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Distribution Warehouses Identified As New Property Sector In African Markets Driven By Urbanization

Distribution Warehouses Identified As New Property Sector In African Markets Driven By Urbanization

As retailers grow their presence on the continent, North, East and West Africa are emerging as areas where efficient distribution facilities are needed.

The growing middle class and its spending power are hastening urbanization in Africa, and retailers need places to store their merchandise, according to Belinda Clur, managing director of Clur Research International, a South Africa-based company that does business on the continent and internationally.

Warehouses are trending as a new property sector in Africa, Clur said in an article in SA Commercial Prop News.

Clur specializes in strategic economic, property, retail and shopping center research, according to an article in Entrepreneur South Africa. Her company started in 2010.

This trend will likely grow with North African markets emerging as a new investment frontier after a heavy focus on expansion into West and East Africa, particularly Nigeria, Ghana, and Kenya – regions where efficient distribution facilities are clearly needed, Clur said.

Clur said in the article she identified this trend based on business feasibility studies she conducted in Africa and interviews with retailers, shopping center and hotel investors, wealth managers, shopping center service providers, stockbrokers and research houses with interests in Africa.

Clur spoke at a conference in London held by the International Council of Shopping Centers and Thompson Reuters. She is a member of the North American and European research advisory boards for ICSC.


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The need for distribution warehouse space rises out of retailers’ need to plan for and manage efficient supply chains, especially in light of expansion plans, she said in SA Commercial Prop News.

With red tape shackling movement of goods in ports around Africa, it can take up to three months for South African retailers to get stock from Cape Town to Lagos, Clur said. “Ports…do not necessarily release goods easily. There are also often unbudgeted expenses. It is tricky to find suitable local suppliers who accord with your brand.”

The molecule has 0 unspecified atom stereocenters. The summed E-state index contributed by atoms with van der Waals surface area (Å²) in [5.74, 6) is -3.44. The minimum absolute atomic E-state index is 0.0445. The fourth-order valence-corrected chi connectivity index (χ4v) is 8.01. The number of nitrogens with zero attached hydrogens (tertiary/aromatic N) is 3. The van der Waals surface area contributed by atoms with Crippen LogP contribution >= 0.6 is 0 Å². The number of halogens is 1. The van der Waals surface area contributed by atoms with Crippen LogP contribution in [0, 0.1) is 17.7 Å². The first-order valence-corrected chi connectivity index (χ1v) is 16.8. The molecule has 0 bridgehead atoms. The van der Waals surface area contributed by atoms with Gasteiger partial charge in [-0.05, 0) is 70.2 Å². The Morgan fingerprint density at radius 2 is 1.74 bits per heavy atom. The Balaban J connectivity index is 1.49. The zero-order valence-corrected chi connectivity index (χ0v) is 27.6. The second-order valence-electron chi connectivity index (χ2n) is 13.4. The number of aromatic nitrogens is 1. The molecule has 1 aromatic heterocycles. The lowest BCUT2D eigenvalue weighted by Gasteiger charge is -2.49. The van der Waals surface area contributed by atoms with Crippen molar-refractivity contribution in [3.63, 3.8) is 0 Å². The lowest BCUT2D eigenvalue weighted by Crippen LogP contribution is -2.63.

Clur cited RMB (Rand Merchant Bank’s) Global Markets Research Report, “Where to Invest in Africa 2012,” saying in the article four of the 10 most attractive investment countries on the continent, based on market size, market growth and operational ease, are in North Africa – Egypt, Tunisia, Morocco and Libya.

“In response to the great demand for formal retail, the best formats in Africa currently are convenience centers with small lifestyle components ranging from 10,000 square meters to 30,000 square meters, and a focus on basic needs – food, furniture and clothing,” she said in the article. “Some markets are seeing an increasing introduction of leisure components – fast foods, family entertainment, bars and gambling – and luxury offerings as consumers become wealthier, more sophisticated and tastes evolve.”

As African consumers move from traditional markets to formal retail, some shopping centers are installing people-counting systems to measure visitor numbers.

She cites Headcount Systems information, where a small sample of African centers shows the highest headcounts in Nigeria and Angola, two to three times South African levels.

The Lagos Eko Atlantic mixed-use development being built on land reclaimed from the Atlantic Ocean is an example of the type of advanced schemes being planned and developed, Clur said in the article.

Clur’s advice to businesses entering the market for the first time: “Tailor their offering according to an understanding and tolerance of conditions and culture. Rather start small, test the market response, get the mix right based on experience and trading knowledge, and then expand once you have sufficient patronage.”